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The foundation, under the Aga Khan Rural Support Program (AKRSP), taught the Siddis about water conservation, farming techniques and crops that were suitable for local soil conditions.

“Staff from AKRSP visited us regularly, discussed our problems and provided solutions. This encouraged more women from the community to take up farming and give up wood cutting,” recalls 60-year-old Lobi.

“There are 19 villages in the district which house the people of Siddi community. I guided them to form self-help groups (SHGs), practice organic farming, and avail loans etc,” she adds.

While many women opted for agriculture, Lobi encouraged others to open small shops and rear livestock. This provided them a regular source of income. But the next challenge was to help them save money.

How one Siddi woman in Gujarat’s Jambur changed the fortunes of her community jambur junagadh gujarat
Primary school at Jambur. Pic: through Ayubuddin Lobi

Cooperative for the community

“Women of the Siddi community in those days did not know how to open a bank account and they were afraid to visit the bank. So saving money was impossible,” she says.

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Heerbai then appointed a leader within groups who could be the point of contact for dealing with bank officials. “There was a lot of struggle in the first 10 years but we continued our work. With time, women started depositing their earnings in accounts,” she says.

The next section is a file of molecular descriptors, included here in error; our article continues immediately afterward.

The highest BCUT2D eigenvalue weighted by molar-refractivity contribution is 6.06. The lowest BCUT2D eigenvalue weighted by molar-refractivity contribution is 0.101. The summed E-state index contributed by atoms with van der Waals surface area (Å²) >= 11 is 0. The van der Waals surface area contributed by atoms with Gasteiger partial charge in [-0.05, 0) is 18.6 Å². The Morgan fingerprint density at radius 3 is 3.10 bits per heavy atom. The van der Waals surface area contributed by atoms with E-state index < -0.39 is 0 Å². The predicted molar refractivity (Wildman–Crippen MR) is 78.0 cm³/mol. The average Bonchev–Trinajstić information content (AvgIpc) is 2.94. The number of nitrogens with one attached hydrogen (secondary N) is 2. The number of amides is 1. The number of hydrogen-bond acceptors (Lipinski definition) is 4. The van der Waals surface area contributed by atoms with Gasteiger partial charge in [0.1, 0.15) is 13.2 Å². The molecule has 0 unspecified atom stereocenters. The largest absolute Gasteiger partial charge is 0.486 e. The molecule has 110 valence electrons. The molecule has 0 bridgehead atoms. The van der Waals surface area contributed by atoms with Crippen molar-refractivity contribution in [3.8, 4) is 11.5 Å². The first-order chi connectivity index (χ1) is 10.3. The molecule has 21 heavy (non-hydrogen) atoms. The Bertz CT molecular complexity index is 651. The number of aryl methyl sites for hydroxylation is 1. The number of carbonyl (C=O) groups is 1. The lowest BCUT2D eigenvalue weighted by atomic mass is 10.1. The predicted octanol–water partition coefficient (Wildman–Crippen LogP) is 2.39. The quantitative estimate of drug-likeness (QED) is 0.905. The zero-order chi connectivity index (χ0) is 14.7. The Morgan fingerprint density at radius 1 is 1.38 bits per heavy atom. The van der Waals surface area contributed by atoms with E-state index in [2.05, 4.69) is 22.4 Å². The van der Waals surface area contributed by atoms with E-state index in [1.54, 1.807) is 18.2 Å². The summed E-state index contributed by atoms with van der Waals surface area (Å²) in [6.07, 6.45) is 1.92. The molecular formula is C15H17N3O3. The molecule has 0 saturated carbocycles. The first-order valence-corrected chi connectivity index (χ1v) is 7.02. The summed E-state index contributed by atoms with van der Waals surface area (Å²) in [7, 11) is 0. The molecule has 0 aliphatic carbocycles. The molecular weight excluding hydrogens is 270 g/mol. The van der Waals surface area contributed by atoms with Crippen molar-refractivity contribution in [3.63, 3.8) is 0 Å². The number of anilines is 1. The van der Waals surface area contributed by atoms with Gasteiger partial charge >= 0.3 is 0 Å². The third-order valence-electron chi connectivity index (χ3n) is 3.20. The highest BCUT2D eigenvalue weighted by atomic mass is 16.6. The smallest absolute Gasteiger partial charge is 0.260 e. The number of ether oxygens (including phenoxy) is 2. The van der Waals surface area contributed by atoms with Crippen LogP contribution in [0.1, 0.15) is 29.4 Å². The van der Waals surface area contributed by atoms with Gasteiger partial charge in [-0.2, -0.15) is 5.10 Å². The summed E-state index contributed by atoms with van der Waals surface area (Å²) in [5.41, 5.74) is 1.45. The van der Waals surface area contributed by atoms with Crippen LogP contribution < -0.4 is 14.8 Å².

In 2004, Lobi started the Nagarchi Mahila Vikas Mandal – a co-operative that has become a rural entrepreneurship model in Junagadh, having benefited nearly a thousand women so far. They make organic compost for sale in the market.

“We started the co-operative with a monthly contribution of ₹ 10 per member. Today, the amout is ₹ 100 per month and the fund is used to provide loans to women for livelihood opportunities, avail medical treatment or meet any other expenses,” says Lobi.

Her son Razak Lobi is an officer in the agriculture department at Junagadh while her grandson is in the Navy.

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How one Siddi woman in Gujarat’s Jambur changed the fortunes of her community jambur junagadh gujarat
Siddi women have organised themselves under various Self Help Groups. Pic: Pic: through Ayubuddin Lobi